Words probably don’t do justice to the feel of the Mizuno Bettinardi BC6 (and other Black Carbon putters). Soft? Perhaps, but it’s much more than that. There’s an underlying firmness, too. And when you strike it just right, you are rewarded with the purest of velvety bass notes. Such is the difference between a mere piece of metal and a masterfully designed instrument. On feel alone, I believe that this putter has the ability to raise your game.

Of course, some would argue that feel is a secondary concern for most golfers. After all, aren’t alignment and forgiveness more relevant when it comes to getting the little white ball into the hole? Not so fast, I say.

For one, superior feel translates to improved command on the green. If your putter speaks clearly to you, I think it raises your game. You become more consistent in your ball striking, reducing the need for forgiveness. You become more aware of your mechanics, reducing the need for alignment assistance. Your distance control is enhanced. You sink more putts.

This isn’t to say that alignment and forgiveness are unimportant. Far from it. But I believe that feel is equally important to long-term performance.

Additionally, if you fall in love with the feel of your putter, the less likely you are to commit serial putter adultery. You will enjoy a lasting relationship. You will want to practice more, further improving your putting game. Which brings me back to the BC6. This is the kind of putter that I look forward to pulling out of the bag on the basis of feel alone.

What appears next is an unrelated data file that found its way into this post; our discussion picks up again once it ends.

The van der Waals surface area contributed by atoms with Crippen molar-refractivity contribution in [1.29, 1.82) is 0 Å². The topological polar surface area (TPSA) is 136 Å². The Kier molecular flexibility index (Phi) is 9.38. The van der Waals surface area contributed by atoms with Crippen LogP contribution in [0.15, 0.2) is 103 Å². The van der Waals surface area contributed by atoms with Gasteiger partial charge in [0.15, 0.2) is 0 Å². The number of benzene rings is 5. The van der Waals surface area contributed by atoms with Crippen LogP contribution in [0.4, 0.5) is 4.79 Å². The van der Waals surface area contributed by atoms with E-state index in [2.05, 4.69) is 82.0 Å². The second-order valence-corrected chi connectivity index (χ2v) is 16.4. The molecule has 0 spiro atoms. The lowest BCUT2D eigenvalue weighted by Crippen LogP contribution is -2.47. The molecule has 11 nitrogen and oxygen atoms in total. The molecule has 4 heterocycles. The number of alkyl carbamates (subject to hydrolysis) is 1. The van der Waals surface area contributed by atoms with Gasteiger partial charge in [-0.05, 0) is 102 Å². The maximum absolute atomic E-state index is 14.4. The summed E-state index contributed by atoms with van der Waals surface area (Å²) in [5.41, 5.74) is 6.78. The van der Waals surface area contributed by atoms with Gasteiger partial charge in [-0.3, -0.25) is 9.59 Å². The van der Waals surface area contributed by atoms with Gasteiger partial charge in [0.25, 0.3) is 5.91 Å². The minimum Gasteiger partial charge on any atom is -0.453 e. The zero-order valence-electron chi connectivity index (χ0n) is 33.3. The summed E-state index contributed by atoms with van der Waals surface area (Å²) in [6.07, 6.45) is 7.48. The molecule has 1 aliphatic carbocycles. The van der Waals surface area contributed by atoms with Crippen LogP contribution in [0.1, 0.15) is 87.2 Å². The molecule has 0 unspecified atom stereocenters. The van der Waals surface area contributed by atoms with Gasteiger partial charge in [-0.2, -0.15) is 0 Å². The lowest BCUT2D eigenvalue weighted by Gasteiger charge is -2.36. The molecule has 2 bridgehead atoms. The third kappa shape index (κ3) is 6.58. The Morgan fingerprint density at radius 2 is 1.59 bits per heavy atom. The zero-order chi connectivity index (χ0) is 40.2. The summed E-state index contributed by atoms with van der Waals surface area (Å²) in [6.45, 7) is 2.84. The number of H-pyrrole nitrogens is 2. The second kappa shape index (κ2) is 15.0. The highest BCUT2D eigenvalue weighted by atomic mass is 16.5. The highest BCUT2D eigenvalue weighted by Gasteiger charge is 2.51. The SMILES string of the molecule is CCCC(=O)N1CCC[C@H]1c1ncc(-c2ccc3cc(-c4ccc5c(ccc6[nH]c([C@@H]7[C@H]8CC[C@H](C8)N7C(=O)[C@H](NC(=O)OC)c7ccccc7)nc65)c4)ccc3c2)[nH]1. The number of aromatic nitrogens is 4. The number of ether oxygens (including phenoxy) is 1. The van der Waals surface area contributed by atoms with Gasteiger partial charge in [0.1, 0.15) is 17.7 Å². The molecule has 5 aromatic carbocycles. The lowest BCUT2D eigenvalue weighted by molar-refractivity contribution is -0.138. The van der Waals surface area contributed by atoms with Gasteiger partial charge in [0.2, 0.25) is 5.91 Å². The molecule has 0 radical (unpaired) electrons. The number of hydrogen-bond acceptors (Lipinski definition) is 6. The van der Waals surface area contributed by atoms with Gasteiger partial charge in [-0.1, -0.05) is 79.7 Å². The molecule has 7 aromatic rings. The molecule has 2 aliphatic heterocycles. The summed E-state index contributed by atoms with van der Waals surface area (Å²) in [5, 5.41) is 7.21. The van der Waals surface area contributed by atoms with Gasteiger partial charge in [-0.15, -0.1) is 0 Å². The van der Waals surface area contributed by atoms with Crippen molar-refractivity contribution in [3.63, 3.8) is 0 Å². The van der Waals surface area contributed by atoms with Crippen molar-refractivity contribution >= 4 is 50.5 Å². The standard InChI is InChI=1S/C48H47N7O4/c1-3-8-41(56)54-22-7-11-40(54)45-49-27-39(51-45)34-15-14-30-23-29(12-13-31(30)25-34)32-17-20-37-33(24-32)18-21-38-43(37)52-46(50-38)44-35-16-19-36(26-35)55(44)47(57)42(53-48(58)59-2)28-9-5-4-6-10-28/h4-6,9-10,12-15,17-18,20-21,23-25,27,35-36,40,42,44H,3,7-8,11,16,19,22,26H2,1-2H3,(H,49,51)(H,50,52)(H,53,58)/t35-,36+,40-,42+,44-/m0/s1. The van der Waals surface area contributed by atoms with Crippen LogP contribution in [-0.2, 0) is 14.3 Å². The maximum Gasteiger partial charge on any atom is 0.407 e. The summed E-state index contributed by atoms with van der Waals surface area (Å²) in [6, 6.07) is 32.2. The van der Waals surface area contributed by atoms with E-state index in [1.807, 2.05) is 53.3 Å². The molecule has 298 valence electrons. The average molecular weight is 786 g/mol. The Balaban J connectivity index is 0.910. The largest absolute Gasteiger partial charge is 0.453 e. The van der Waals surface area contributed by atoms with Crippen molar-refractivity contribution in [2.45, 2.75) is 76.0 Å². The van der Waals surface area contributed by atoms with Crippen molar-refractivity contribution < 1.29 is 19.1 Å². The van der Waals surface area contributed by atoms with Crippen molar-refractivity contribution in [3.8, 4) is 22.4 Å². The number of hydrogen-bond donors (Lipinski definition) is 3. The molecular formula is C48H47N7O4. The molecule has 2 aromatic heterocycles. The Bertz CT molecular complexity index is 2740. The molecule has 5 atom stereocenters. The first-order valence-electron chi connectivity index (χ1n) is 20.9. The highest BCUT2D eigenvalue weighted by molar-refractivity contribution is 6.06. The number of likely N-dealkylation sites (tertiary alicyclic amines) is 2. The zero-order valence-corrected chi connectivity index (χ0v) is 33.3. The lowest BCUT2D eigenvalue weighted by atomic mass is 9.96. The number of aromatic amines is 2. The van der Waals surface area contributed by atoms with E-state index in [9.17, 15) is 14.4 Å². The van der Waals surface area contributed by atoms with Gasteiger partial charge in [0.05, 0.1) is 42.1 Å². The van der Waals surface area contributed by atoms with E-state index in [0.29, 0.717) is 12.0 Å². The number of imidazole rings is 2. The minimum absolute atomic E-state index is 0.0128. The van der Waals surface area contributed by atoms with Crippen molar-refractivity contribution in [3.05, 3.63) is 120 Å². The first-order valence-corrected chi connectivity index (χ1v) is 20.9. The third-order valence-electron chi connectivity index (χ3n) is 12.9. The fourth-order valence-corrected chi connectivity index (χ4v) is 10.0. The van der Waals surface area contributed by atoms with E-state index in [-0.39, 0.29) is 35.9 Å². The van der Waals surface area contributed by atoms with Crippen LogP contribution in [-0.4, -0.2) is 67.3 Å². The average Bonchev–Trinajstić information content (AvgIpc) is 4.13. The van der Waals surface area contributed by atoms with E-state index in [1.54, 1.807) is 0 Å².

From the initial photos, I thought that the BC6 was close to a traditional Anser design, but it’s actually curvier and softer in its lines than a true Anser. Still, with its heel-toe weighting and plumber’s neck, it’s what I would call Anser-esque. In terms of cosmetics, the BC6 features the exact same black finish, paintfill schematic and grip style as earlier Black Carbon putters

I love the fact that Mizuno goes the extra mile by offering different head weights with different shaft lengths, allowing golfers to achieve their desired swingweight without being shackled by the one-weight-fits-all mentality.

There’s not an ounce of trendiness in the Black Carbon line. These are straight-up, performance-driven, big boy putters—no overweighting, no oversizing, no gimmicks and no moving parts. Just pure carbon steel crafted to perfection.

The Bottom Line
With its new Black Carbon models, Mizuno Bettinardi is back with one of the sweetest sweet spots in golf. The BC6 is an exquisitely rendered putter that merges traditional design with cutting-edge craftsmanship. By keeping its focus squarely on performance, Mizuno Bettinardi must now be in any discussion about the best putters on the broad market.

About Sean Weir

Sean Weir is the founder and editor of PutterZone.com, and the author of Putter Perfection, the definitive guide to putter fitting. Profile: Google+